The Association of the British Pharmaceutical Industry (ABPI) has responded to a new report published today by Transparency International, titled 'Corruption in the Pharmaceutical Sector'.
Director of Research, Medical and Innovation at the ABPI, Dr Virginia Acha, said:
"Greater transparency and higher standards should be the goal for any industry, and particularly those responsible for delivering healthcare services to patients. This contribution from Transparency International maps out why this is so important, and we welcome that focus.
However, this publication sets out the challenges very clearly, but fails to reflect what is already required by regulation and delivered by companies around the world in meeting these obligations. For the UK in particular, the arguments set out appear to be both out of sync and out of date with our track record for how we research, conduct clinical trials, market and provide our medicines to patients and engage with healthcare professionals.
In addition to the comprehensive obligations and scrutiny of the US Foreign Corrupt Practices Act (FCPA) and the UK Bribery Act, which have global application, ABPI member companies adhere to a strict Code of Practice around medicines marketing in the UK. In addition UK bodies such the MHRA and NICE ensure companies face intense scrutiny on medicines safety, efficacy and quality, including counterfeiting and clinical and cost effectiveness.
The ABPI continues to play a leading role in initiatives addressing some of the topics mentioned in this report, including on financial transparency, data sharing, clinical trial transparency and the fight against falsified medicines. With regards to the availability of research data, companies are obliged to publish all clinical trial results within one year of market authorisation, with over 90 per cent of all trials currently published (1) within that time frame and 92% within 18 months.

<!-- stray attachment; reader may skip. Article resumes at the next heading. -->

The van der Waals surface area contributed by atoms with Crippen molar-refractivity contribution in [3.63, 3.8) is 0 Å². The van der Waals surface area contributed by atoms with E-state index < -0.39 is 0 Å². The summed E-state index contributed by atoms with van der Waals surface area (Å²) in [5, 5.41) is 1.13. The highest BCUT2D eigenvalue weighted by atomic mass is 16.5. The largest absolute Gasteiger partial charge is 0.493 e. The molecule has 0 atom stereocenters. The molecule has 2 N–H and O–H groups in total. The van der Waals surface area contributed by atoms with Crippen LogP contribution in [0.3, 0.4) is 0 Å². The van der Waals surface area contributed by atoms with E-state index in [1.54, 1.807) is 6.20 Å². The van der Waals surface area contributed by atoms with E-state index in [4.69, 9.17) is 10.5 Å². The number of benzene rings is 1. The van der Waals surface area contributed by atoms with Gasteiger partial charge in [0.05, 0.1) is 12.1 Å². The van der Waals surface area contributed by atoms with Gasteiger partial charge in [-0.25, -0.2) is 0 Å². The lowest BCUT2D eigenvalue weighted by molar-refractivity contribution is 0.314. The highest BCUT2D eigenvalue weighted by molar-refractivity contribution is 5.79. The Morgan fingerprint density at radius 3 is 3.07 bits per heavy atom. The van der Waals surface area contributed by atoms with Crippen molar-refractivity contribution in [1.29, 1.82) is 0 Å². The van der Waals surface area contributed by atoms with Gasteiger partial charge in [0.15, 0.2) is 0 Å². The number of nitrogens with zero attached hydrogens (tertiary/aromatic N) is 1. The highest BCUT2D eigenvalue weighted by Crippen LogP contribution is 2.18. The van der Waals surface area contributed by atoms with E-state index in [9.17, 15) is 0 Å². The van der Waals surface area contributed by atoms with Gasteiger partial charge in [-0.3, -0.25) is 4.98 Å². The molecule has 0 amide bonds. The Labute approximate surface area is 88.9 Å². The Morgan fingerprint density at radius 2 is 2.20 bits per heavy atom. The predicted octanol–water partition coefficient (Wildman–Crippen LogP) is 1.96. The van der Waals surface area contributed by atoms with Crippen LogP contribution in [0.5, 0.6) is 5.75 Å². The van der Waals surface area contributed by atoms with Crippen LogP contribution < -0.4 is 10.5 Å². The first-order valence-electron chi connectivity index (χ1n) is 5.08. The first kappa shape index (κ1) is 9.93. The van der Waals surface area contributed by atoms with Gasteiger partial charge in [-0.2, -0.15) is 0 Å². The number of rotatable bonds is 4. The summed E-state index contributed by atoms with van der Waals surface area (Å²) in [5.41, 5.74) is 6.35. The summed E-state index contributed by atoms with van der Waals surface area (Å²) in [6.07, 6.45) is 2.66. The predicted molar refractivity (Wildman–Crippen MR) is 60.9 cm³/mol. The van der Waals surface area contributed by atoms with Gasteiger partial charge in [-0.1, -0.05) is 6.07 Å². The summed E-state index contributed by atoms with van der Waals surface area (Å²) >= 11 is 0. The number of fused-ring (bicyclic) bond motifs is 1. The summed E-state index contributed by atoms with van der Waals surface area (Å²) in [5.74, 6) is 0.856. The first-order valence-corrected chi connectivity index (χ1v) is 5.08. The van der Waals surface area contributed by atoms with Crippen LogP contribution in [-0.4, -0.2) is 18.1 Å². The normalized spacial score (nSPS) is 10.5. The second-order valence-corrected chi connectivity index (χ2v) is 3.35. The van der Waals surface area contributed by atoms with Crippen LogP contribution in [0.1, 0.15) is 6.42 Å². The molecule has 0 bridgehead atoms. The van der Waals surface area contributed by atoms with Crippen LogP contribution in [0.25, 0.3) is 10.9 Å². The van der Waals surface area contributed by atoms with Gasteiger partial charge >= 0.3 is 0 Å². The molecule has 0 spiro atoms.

At the end of June this year, the ABPI will also deliver the UK's first searchable database of payments between the pharmaceutical industry and healthcare professionals and organisations. Disclosure UK is another big step forward in increased transparency which will help the public to understand why pharmaceutical companies need to work with doctors, nurses and pharmacists in order to bring medicines into the NHS safely and responsibly.
The system for protecting patients in the UK is robust; the public can be assured that they are very well protected from the so called 'abundant examples' of corruption suggested in this report.
Somehow the report fails to take into account many of these positive initiatives, nor the ground-breaking work carried out by the industry every day to bring innovative medicines and treatments to billions of patients in the UK and globally."
(1) Clinical trial transparency update: an assessment of the disclosure of results of company-sponsored trials associated with new medicines approved in Europe in 2012. Bina Rawal, Bryan R Deane, doi: 10.1185/03007995.2015.104774
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The ABPI represents innovative research-based biopharmaceutical companies, large, medium and small, leading an exciting new era of biosciences in the UK.
Our industry, a major contributor to the economy of the UK, brings life-saving and life-enhancing medicines to patients. We represent companies supplying around 90 per cent of all medicines used by the NHS, and are researching and developing the majority of the current medicines pipeline, ensuring that the UK remains at the forefront of helping patients prevent and overcome diseases.
The ABPI is recognised by government as the industry body negotiating on behalf of the branded pharmaceutical industry, for statutory consultation requirements including the pricing scheme for medicines in the UK.